Welcome to Day 14 of the Romancing September Across The World Blog Tour. The question I put out to all of these authors was “What challenges do you face in writing romance in today’s society?”
Don’t forget to go over to Rosie Amber’s page and check out her page too. I’ll put the link at the bottom of this post.
Today my guest author is Jean Fullerton and I want to thank her for blogging with me today. Here is a little about Jean and her book Call Nurse Millie.
What Challenges do you face writing romance in today’s society?
I write historical fiction set in East London just after WW2 and the most difficult thing about Writing Romance in today’s Society is to try to show readers the vast changes that have occurred in social and moral attitudes over that time.
I’m very interested in twentieth century social history and how women’s lives have changed over the last seventy years in the way men and women interact and fall in love. For example; a woman from a working class background going to university was almost unheard of. Rather than thoughts of a career the ambition of the majority of young women at that time was to get married and have children. It was the socially accepted thing and no one questioned it. Even their education that majored on domestic science cooking and sewing was designed to equip them with the necessary skills to be a housewife.
There is nothing wrong with this of course, but it is very different from the expectation of young women today. Don’t get me wrong working class women have always worked to support their family. My own mother was a sewing machinist who worked at home and my grandmother took in washing to pay the rent but in the post-war period if a young woman seriously wanted to train as a doctor, nurse or teacher they often had to put aside all hopes of a family to achieve their goal.
But readers want a strong heroine that they can identify with even though she might have a much more restrictive life. Millie Sullivan, the heroine in my current book Call Nurse Millie, is a district nurse and midwife and as such has almost unheard of freedom in her working life this made it so much easier for me to have her taking a very proactive and modern approach to the situations she found herself in.
Life inside marriage could be very different, too. Although, modern surveys show that women are still doing the bulk of the cooking and cleaning most have control of their wages. In the 1940s and 50s men took the lead role in the family and their word was law in women’s romantic literature of the time the hero was often portrayed as a strong man who would take care of the heroine whereas today’s female readers would call him a bully.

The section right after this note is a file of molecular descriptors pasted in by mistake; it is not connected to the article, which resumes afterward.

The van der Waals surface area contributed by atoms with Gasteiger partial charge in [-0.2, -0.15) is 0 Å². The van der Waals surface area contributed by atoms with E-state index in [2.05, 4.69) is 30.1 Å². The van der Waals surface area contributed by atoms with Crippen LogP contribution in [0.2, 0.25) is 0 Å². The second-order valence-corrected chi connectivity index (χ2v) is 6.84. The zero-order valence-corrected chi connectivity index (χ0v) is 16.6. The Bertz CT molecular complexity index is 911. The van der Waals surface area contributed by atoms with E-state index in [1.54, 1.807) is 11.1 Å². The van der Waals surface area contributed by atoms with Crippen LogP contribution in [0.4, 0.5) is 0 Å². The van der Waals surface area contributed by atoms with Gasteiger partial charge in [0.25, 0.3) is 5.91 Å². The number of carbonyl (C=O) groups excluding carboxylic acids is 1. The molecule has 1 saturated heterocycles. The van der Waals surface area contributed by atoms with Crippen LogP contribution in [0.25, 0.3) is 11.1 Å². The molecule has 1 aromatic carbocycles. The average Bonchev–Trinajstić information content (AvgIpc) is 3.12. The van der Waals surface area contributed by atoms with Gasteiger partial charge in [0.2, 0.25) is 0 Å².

Women today are also entitled to a great deal more protection under the law than the women of the 1940s and 50s ever knew. It seems strange to this generation of women that their foremothers weren’t automatically entitled to half the property if they divorced and could be the victim of domestic violence to which society, their neighbours, the police and law courts would turn a blind-eye.
Society itself has also changed, in the most part for the better. People with disabilities aren’t hidden away in faceless institutions any longer and quite rightly; it is no longer acceptable to discriminate against someone for their colour, sexuality or religious beliefs. However, it can seem incredible to the modern readers that people belonging to minority groups were described using words that I couldn’t bring myself say but I had to write in Call Nurse Millie so that my readers can see what it was really like just a generation ago.
The challenge I have as an historical author is always to use the fascinating historical detail of our grandmothers’ world around a cracking, page-turning romance story.
Jean Fullerton is a native Londoner and was born in the East End within the sound of Bow Bells. Until she was five her family lived in Wapping, alongside the Thames, and then moved to Stepney. She is a trained nurse and teaches healthcare and nursing. Her husband is a Church of England vicar, and his parish includes the site of the 2012 Olympic Games. She has three daughters.
Go by Amazon and check out Jean’s Books
Here’s a link to Rosie’s side of the tour: http://wp.me/p2Eu3u-2tg